14. Better how? •  Tunable consistency –  Full or eventual – 

    Per use-case! •  Decoupled reads/writes –  Better scale –  Much more flexible! •  Built-in auditing –  Easier to debug –  Replayable!
  15. 3. WALKTHROUGH Image: Pöllö via Wikimedia Commons (CC-BY 3.0)

  16. An Event Model •  Our business domain: a website • 

    Our use cases: –  “Let’s try this thing out” –  “Adding more stuff” –  “Oops! Revert” –  “OK, I’m outta here” Created Updated Deleted Restored
  17. Storing Events •  What’s in an event? –  The entity

    (i.e. site) ID –  Some notion of time –  Event data (e.g. type) –  Some metadata •  We can model this! Column Type PK? Null? site_id binary(16) ✔ ✖ version int ✔ ✖ event_time timestamp ✖ ✖ payload blob ✖ ✖
  18. A Service is Born •  Commands are wishes •  Wishes

    may be rejected: –  Conflicting updates –  Stale version –  Invalid arguments •  Or granted: –  Result: new events! Command SLA Create Site Reasonable Get (Latest) Very fast Get (Version) Reasonable Update Very fast Delete Reasonable Restore Reasonable
  19. Architecture 101 Front-end Event Store Site Service Site Materializer Command

    Appended Events Stored Events Snapshot
  20. Hold Your Horses •  Still some concerns: – Conflicting updates – Performance

    – Operations •  Let’s sort ‘em out Image: Woodennature, “Slow Down” via Wikimedia Commons (CC-BY 3.0)
  21. Conflicting Updates •  Concurrent operations can conflict –  Rapid site

    activity (“double click”) –  Concurrent editing (“open in another tab”) –  Normal network issues •  You have to deal with it Created Updated Updated Update Update V0 V1 V2 Time ?
  22. Conflicting Updates •  Strategies –  Last-write wins –  Optimistic locking

    –  Smart resolution/merge •  In our case –  No concurrent editing –  Simple optimistic locking Created Updated Updated Update Update V0 V1 V2 Time ?
  23. Performance •  Updates are easy •  What about reads? – 

    Load all events for site –  Feed into materializer –  Spit snapshot out •  This can hurt. Image: Dominik Kowanda, “Autobahn” via Flickr (CC-BY-ND 2.0)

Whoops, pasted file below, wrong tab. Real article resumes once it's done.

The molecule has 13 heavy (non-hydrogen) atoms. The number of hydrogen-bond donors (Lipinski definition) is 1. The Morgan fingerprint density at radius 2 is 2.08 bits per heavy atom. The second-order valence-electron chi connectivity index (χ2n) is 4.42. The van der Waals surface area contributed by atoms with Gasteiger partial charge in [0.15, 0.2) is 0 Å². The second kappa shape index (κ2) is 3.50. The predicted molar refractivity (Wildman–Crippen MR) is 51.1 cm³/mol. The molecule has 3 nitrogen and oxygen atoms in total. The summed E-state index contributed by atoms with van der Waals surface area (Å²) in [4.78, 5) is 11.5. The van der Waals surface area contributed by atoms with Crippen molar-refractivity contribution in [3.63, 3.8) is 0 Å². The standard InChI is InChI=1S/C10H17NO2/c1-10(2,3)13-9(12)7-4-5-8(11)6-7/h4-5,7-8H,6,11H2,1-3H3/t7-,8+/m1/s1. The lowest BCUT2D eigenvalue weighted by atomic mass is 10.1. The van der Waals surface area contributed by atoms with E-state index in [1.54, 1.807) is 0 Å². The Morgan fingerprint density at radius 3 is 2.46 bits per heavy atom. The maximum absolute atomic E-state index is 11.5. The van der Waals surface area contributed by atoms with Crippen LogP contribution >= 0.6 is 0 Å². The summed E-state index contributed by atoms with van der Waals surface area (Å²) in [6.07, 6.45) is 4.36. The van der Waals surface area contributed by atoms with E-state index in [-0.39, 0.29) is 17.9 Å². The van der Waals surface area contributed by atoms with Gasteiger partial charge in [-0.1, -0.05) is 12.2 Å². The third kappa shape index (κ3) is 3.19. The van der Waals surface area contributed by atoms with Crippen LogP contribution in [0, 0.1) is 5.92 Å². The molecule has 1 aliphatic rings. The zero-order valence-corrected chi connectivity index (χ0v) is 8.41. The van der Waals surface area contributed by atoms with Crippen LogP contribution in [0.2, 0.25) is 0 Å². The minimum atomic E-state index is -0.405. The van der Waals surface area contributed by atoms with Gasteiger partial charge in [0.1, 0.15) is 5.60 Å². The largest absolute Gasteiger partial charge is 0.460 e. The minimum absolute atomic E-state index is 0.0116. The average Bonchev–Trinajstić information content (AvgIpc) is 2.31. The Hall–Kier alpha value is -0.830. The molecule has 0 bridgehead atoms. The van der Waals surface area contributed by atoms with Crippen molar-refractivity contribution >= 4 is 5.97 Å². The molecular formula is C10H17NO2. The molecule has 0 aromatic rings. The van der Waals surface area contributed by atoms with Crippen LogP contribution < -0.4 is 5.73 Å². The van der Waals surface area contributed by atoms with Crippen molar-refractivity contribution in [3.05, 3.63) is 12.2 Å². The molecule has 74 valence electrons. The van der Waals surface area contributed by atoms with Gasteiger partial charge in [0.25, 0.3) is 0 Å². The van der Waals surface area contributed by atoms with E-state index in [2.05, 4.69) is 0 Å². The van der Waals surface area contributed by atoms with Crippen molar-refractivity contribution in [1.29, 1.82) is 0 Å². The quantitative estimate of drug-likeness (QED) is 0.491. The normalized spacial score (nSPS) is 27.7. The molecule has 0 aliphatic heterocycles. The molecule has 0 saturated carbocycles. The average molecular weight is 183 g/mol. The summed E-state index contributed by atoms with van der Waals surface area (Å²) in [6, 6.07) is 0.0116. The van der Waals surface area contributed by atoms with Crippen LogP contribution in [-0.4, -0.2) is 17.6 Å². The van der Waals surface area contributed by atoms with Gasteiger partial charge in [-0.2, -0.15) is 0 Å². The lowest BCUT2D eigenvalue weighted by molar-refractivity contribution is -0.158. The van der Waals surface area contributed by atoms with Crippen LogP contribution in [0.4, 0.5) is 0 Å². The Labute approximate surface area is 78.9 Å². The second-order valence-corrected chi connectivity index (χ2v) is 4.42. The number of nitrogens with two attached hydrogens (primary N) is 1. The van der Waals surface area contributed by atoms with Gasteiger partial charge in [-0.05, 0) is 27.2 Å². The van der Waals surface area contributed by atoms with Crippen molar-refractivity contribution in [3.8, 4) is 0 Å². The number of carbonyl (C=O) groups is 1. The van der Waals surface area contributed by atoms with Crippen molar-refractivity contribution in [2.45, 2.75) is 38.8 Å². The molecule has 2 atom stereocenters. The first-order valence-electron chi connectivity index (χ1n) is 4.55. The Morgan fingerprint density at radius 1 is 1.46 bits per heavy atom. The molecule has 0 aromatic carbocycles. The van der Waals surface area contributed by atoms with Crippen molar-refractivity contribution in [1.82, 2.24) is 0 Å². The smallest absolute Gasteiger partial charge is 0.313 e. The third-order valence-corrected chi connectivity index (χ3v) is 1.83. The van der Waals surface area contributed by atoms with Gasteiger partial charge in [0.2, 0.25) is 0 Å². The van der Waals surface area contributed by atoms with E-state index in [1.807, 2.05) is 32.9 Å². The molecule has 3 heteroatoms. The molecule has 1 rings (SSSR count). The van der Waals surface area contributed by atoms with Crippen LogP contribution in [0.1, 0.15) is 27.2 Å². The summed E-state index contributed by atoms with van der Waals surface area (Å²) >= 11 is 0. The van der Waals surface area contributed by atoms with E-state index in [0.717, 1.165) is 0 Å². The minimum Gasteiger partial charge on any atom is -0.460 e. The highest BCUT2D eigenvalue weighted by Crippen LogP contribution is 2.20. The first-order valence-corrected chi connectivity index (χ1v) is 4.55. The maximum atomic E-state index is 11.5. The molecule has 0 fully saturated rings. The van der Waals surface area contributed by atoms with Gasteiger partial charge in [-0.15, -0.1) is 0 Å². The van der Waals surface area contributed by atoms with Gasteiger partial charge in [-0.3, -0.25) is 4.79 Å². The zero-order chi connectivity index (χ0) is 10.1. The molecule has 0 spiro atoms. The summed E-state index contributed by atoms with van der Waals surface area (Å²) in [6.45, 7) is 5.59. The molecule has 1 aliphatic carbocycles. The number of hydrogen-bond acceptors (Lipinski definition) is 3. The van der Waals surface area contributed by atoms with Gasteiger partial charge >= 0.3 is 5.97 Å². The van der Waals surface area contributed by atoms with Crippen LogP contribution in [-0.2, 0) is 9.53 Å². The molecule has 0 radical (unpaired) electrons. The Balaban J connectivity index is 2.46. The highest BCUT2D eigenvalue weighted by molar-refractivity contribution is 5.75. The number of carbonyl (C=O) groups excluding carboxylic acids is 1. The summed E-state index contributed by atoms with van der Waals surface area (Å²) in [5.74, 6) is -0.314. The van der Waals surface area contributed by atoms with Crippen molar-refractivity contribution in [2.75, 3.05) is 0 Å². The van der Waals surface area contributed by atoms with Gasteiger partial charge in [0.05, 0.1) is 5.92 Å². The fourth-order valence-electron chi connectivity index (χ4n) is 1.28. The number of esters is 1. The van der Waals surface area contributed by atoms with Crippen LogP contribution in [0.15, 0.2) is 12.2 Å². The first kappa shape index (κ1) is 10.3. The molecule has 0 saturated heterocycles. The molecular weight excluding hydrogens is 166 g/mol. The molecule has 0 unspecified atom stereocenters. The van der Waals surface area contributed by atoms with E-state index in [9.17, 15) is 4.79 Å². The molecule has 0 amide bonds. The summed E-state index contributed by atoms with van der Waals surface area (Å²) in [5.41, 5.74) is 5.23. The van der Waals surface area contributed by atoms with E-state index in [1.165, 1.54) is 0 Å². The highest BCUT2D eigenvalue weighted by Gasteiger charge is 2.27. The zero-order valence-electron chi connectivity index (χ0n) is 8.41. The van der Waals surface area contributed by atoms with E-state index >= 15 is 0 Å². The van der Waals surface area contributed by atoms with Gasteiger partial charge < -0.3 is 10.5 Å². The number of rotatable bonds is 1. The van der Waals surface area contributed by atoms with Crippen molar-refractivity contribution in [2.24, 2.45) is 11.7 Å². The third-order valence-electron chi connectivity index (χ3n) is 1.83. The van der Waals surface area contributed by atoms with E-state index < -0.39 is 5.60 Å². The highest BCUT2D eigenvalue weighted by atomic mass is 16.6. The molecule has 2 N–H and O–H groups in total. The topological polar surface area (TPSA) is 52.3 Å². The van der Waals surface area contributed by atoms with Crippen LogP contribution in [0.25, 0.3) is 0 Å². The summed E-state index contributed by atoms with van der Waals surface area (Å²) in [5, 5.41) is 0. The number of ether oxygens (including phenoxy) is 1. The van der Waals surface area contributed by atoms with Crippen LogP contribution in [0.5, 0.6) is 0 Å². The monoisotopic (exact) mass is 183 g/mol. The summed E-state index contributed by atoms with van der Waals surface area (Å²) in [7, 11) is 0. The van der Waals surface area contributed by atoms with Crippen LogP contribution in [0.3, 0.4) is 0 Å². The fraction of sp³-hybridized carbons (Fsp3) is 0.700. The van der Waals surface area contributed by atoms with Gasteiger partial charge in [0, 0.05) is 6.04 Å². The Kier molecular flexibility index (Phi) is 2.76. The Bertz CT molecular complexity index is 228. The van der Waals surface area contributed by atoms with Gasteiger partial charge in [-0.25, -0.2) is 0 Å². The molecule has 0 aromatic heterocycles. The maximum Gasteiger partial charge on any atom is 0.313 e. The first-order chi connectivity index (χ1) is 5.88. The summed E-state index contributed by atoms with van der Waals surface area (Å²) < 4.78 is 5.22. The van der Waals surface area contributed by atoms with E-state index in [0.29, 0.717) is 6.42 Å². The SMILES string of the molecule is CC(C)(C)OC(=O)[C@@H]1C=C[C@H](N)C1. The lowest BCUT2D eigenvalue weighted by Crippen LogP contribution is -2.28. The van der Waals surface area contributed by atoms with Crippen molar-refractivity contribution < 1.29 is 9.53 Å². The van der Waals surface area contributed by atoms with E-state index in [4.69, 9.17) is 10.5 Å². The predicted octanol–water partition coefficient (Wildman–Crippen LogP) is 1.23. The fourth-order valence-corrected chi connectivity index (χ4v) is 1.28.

24. Performance •  How many events? –  Domain-specific (for ADI, easily

    1000s) –  But events never die •  How big are they? –  Again, domain-specific –  Let’s assume 10-100KB •  Naïve reads will fail. Image: madaise, “Jenga” via Flickr (CC-BY-ND 2.0)
  25. Performance •  Remember CQRS? –  Reads are distinct from writes

    –  We can use another store! •  We’ll use snapshots –  Immutable –  Ephemeral –  Tunable (space/performance) Time V0 V1 V2 V3 V4 V5 V6 V7 … S3 S6
  26. Architecture Redux Front-end Event Store Site Service Site Materializer Stored

    Events Snapshot Snapshot Store Base Snapshot Snapshot Strategy Persisted Snapshot
  27. 4. LESSONS LEARNED

  28. No Silver Bullet •  Event sourcing is awesome •  But

    it’s a trade-off – Learning curve – Increased storage – More knobs to turn •  Make it wisely! Image: Ed Schipul, “silver bullet” via Flickr (CC-BY-SA 2.0)
  29. Eventual Consistency •  Consistency is a tradeoff – Performance – Complexity – Cost

    (tech, support) •  Make it wisely! Image: Michael Coghlan, “Scales of Justice - Frankfurt Version” via Flickr (CC-BY-SA 2.0)
  30. Forethought •  Define target SLAs –  Latency –  Consistency • 

    Place sanity limits –  Stream size –  Write throttling •  Invest in tooling –  Debug/replay –  Schema evolution Image: U.S. Army Corps of Engineers, “USACE Base Camp Development Planning Course” via Flickr (CC-BY 2.0)
  31. Further Reading Scaling Event Sourcing for Netflix Downloads Phillipa Avery

    & Robert Reta How shit works: Time Tomer Gabel
  32. QUESTIONS? Thank you for listening tomer@tomergabel.com @tomerg http://engineering.wix.com Sample implementation:

    http://tinyurl.com/event-sourcing-sample This work is licensed under a Creative Commons Attribution- ShareAlike 4.0 International License.